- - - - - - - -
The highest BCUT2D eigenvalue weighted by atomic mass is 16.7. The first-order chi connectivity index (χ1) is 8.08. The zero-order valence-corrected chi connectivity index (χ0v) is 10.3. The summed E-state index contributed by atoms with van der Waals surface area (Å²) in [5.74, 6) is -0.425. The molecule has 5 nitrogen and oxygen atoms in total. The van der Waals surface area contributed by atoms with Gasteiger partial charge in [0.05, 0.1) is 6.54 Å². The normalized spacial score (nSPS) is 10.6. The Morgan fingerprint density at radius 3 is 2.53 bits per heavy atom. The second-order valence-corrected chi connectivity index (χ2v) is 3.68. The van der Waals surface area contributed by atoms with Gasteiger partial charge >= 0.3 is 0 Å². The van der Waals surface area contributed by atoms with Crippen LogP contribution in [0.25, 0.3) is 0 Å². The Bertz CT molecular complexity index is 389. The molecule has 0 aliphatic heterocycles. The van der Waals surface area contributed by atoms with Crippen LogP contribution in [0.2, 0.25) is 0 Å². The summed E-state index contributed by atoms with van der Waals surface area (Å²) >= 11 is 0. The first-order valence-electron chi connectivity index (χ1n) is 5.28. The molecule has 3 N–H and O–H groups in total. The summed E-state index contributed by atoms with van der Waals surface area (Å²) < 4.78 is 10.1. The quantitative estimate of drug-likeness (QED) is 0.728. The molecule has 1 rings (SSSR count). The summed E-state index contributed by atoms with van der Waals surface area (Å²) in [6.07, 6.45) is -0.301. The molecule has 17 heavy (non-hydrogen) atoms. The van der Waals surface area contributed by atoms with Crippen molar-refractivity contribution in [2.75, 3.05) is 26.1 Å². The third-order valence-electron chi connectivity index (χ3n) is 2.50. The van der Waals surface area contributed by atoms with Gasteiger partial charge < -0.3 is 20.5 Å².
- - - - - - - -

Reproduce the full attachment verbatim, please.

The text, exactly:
The highest BCUT2D eigenvalue weighted by atomic mass is 16.7. The first-order chi connectivity index (χ1) is 8.08. The zero-order valence-corrected chi connectivity index (χ0v) is 10.3. The summed E-state index contributed by atoms with van der Waals surface area (Å²) in [5.74, 6) is -0.425. The molecule has 5 nitrogen and oxygen atoms in total. The van der Waals surface area contributed by atoms with Gasteiger partial charge in [0.05, 0.1) is 6.54 Å². The normalized spacial score (nSPS) is 10.6. The Morgan fingerprint density at radius 3 is 2.53 bits per heavy atom. The second-order valence-corrected chi connectivity index (χ2v) is 3.68. The van der Waals surface area contributed by atoms with Gasteiger partial charge >= 0.3 is 0 Å². The van der Waals surface area contributed by atoms with Crippen LogP contribution in [0.25, 0.3) is 0 Å². The Bertz CT molecular complexity index is 389. The molecule has 0 aliphatic heterocycles. The van der Waals surface area contributed by atoms with Crippen LogP contribution in [0.2, 0.25) is 0 Å². The summed E-state index contributed by atoms with van der Waals surface area (Å²) >= 11 is 0. The first-order valence-electron chi connectivity index (χ1n) is 5.28. The molecule has 3 N–H and O–H groups in total. The summed E-state index contributed by atoms with van der Waals surface area (Å²) < 4.78 is 10.1. The quantitative estimate of drug-likeness (QED) is 0.728. The molecule has 1 rings (SSSR count). The summed E-state index contributed by atoms with van der Waals surface area (Å²) in [6.07, 6.45) is -0.301. The molecule has 17 heavy (non-hydrogen) atoms. The van der Waals surface area contributed by atoms with Crippen molar-refractivity contribution in [2.75, 3.05) is 26.1 Å². The third-order valence-electron chi connectivity index (χ3n) is 2.50. The van der Waals surface area contributed by atoms with Gasteiger partial charge < -0.3 is 20.5 Å².